Voluntary Exercise Can Modify the Preference for Palatable Food Through the Modulation of Central Reward Circuit by Peripheral Ghrelin Signal - European Medical Journal

Voluntary Exercise Can Modify the Preference for Palatable Food Through the Modulation of Central Reward Circuit by Peripheral Ghrelin Signal

2 Mins
*Yuji Tajiri,1 Yusuke Sakai,2 Yukie Kawahara,3 Akinori Nishi,3 Masayasu Kojima,4 Hiroharu Mifune2

The authors have declared no conflicts of interest.


We thank Miss Yuri Okabe for her technical support. This work was supported in part by Grant-in-Aid for Scientific Research (C) (No. 15K00901 and 16K01847) from the Ministry of Education, Culture, Sports, Science and Technology of Japan.

EMJ Diabet. ;5[1]:82-83. Abstract Review No. AR8.
Voluntary exercise, food preference, palatable food, ghrelin, reward circuit, dopamine (DA), microdialysis

Each article is made available under the terms of the Creative Commons Attribution-Non Commercial 4.0 License.


In obese human subjects, hedonic eating is often present due to palatable foods perhaps promoting addiction in a similar way to drugs.1 It has been reported that voluntary exercise, such as wheel running, reduces the preference to palatable food such as that comprising a high-fat diet (HFD), although the mechanisms behind this are unclear.2 We previously reported that voluntary exercise contributed to an amelioration of abnormal feeding behaviour, with a concomitant restoration of ghrelin production in a HFD-induced obese model.3 It is known that hedonic eating is related to the activation of the central reward circuit via the ghrelin receptor in the ventral tegmental area (VTA) of the brain;4 therefore, we investigated whether voluntary exercise could modify food preference in relation to peripheral ghrelin and central dopamine systems in rats.


Four-week-old, male Sprague-Dawley rats were housed as either a sedentary group (Se) (in ordinary cages throughout the experiment) or an exercise group (Ex) (in ordinary cages from Monday to Thursday and in special acrylic chambers equipped with a running wheel from Friday to Sunday). All rats were allowed free access to either the control, chow diet (CD; 10 kcal fat percentage) or HFD (60 kcal fat percentage); the choice of consumption was therefore their own preference. Food preference was measured each Monday morning until the rats reached 10 weeks old. After 10 weeks, dopaminergic activity within the nucleus accumbens in either Ex or Se was measured using microdialysis. Dopamine (DA) measurements were performed together with food consumption for 20 minutes after 24 hours of food deprivation. Furthermore, synthesised rat ghrelin (3 nmol/2 mL) was administered intravenously to Se at 10 weeks old, with microdialysis procedures performed thereafter.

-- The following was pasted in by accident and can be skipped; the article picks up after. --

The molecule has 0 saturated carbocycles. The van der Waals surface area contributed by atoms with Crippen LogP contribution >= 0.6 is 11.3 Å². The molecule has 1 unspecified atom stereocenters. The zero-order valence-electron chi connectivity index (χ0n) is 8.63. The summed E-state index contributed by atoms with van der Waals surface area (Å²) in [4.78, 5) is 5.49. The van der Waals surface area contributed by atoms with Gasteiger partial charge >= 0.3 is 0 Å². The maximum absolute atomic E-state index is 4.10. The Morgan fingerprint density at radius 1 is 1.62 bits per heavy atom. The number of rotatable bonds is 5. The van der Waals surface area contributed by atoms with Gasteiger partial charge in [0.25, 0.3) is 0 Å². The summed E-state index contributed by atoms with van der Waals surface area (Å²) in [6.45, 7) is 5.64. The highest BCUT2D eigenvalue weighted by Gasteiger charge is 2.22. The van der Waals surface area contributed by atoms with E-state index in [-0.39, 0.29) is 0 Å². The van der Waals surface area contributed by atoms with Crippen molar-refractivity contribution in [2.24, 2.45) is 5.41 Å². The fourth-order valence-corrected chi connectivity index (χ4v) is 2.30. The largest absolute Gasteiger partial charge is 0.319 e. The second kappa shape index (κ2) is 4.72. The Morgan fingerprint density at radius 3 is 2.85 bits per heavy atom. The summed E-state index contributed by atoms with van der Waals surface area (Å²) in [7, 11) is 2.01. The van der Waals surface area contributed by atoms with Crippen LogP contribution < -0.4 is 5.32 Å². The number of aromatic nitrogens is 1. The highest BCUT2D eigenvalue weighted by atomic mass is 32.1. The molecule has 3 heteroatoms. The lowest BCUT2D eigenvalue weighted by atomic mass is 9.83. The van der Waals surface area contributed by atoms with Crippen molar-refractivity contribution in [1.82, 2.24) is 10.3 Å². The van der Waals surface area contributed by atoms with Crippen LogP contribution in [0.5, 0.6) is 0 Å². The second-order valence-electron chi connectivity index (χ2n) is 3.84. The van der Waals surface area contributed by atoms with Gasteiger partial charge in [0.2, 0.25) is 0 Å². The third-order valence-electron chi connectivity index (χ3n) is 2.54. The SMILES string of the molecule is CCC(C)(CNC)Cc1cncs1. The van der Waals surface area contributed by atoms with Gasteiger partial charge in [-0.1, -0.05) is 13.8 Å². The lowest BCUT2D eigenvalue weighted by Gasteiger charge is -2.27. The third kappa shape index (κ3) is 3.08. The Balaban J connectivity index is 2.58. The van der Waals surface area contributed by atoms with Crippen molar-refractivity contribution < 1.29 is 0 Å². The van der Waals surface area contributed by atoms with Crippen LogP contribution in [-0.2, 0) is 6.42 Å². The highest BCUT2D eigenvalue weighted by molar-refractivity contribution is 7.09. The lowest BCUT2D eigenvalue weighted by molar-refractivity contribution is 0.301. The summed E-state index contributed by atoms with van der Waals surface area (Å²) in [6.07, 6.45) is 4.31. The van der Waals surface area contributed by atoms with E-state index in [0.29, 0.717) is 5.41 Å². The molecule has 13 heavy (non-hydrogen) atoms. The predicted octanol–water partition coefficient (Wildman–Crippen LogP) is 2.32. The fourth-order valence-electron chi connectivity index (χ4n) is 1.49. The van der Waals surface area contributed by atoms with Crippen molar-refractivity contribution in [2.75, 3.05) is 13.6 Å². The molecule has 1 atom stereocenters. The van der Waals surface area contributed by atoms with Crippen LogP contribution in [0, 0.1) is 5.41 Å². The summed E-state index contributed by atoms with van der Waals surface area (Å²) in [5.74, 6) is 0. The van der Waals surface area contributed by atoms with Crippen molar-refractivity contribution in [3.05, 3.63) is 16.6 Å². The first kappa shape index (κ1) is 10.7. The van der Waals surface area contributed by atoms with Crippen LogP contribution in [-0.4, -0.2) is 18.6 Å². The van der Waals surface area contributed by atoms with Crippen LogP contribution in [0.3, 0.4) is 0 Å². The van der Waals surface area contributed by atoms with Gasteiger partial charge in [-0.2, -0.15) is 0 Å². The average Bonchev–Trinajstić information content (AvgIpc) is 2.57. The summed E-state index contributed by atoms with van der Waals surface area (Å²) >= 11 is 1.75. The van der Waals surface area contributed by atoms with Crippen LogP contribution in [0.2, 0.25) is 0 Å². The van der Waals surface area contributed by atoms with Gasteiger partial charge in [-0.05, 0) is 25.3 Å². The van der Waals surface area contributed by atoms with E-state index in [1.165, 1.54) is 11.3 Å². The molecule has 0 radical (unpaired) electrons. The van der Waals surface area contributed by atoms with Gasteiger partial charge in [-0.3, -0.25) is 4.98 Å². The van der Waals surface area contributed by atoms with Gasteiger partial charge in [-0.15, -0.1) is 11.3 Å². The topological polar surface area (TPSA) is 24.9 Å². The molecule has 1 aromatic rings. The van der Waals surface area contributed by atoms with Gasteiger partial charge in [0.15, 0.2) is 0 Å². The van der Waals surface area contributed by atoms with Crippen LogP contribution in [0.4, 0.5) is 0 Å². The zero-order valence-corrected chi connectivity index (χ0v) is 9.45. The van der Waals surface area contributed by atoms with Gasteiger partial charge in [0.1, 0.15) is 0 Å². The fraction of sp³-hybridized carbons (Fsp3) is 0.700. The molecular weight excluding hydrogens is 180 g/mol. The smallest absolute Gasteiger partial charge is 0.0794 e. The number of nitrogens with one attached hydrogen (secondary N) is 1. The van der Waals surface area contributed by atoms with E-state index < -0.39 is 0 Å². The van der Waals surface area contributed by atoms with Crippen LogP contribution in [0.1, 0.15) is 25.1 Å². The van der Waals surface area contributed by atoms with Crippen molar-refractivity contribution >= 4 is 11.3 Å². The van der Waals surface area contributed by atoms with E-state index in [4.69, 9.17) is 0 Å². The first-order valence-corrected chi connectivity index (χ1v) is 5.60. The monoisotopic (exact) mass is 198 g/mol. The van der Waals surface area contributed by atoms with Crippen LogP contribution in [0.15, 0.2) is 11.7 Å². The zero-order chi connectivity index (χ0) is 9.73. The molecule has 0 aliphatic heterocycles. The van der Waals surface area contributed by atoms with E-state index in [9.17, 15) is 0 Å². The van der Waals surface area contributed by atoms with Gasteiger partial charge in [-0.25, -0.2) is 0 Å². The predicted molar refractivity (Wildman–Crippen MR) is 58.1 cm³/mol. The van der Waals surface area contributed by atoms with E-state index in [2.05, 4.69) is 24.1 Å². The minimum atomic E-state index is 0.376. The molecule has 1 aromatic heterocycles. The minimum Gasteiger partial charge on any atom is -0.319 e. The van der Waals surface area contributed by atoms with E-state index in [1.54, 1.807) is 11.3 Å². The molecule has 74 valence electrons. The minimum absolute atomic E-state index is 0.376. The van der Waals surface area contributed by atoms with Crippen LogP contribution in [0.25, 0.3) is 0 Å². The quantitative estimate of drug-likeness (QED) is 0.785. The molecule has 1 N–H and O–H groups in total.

Body weight and visceral fat volume in the Se group was significantly higher than those in the Ex group at 10 weeks old. In Se, most of the consumed food was HFD throughout the experiment. In contrast, the preference for HFD was attenuated by the induction of voluntary exercise, and around 40% of food consumption was substituted for CD after 5 weeks old to the end of the experimental period. In Se, DA level in the nucleus accumbens was increased in response to either CD or HFD fed for 20 minutes by 50% of basal levels. Voluntary exercise abolished the HFD-induced DA surge in spite of having no effect on CD-induced DA. Systemic ghrelin administration to Se abolished HFD-induced DA surge with no effect on CD-induced DA in the same manner as voluntary exercise did.


It was reported that systemic ghrelin administration brought about the inhibition of a DA surge associated with HFD through the activation of the dynorphin A/kappa opioid receptor pathway of DA neurons in VTA.5 As in our previous report,3 ghrelin secretion is enhanced by voluntary exercise and then suppresses DA response to HFD selectively in the VTA. Thus, it is fair to assume that voluntary exercise could attenuate the preference for palatable HFD, through the modulation of the central DA system together with peripheral ghrelin signals (Figure 1). Exercise is thus an essential strategy for the treatment of obesity from the aspect of the central reward circuit.

Figure 1 Putative mechanisms for the modification of food preference by voluntary exercise in relation to the central reward circuit and peripheral ghrelin signals.
Ghrelin secretion is increased in response to voluntary exercise, and subsequently suppresses dopamine release due to HFD consumption. Voluntary exercise, therefore, may reduce the palatability for HFD.
CD chow diet; HDF high fat diet.

Figlewicz DP, Benoit SC. Insulin, leptin and food reward: Update 2008. Am J Physiol Regul Integr Comp Physiol. 2009;296(1):R9-R19. Liang NC et al. Wheel running reduces high-fat diet intake, preference and mu-opioid agonist stimulated intake. Behav Brain Res. 2015;284:1-10. Mifune H et al. Voluntary exercise contributed to an amelioration of abnormal feeding behavior, locomotor activity and ghrelin production concomitantly with a weight reduction in high fat diet-induced obese rats. Peptides. 2015;71:49-55. Kawahara Y et al. Peripherally administered ghrelin induces bimodal effects on the mesolimbic dopamine system depending on food-consumptive states. Neuroscience. 2009;161(3):855-64. Kawahara Y et al. Food reward-sensitive interaction of ghrelin and opioid receptor pathways in mesolimbic dopamine system. Neuropharmacology. 2013;67:395-402.

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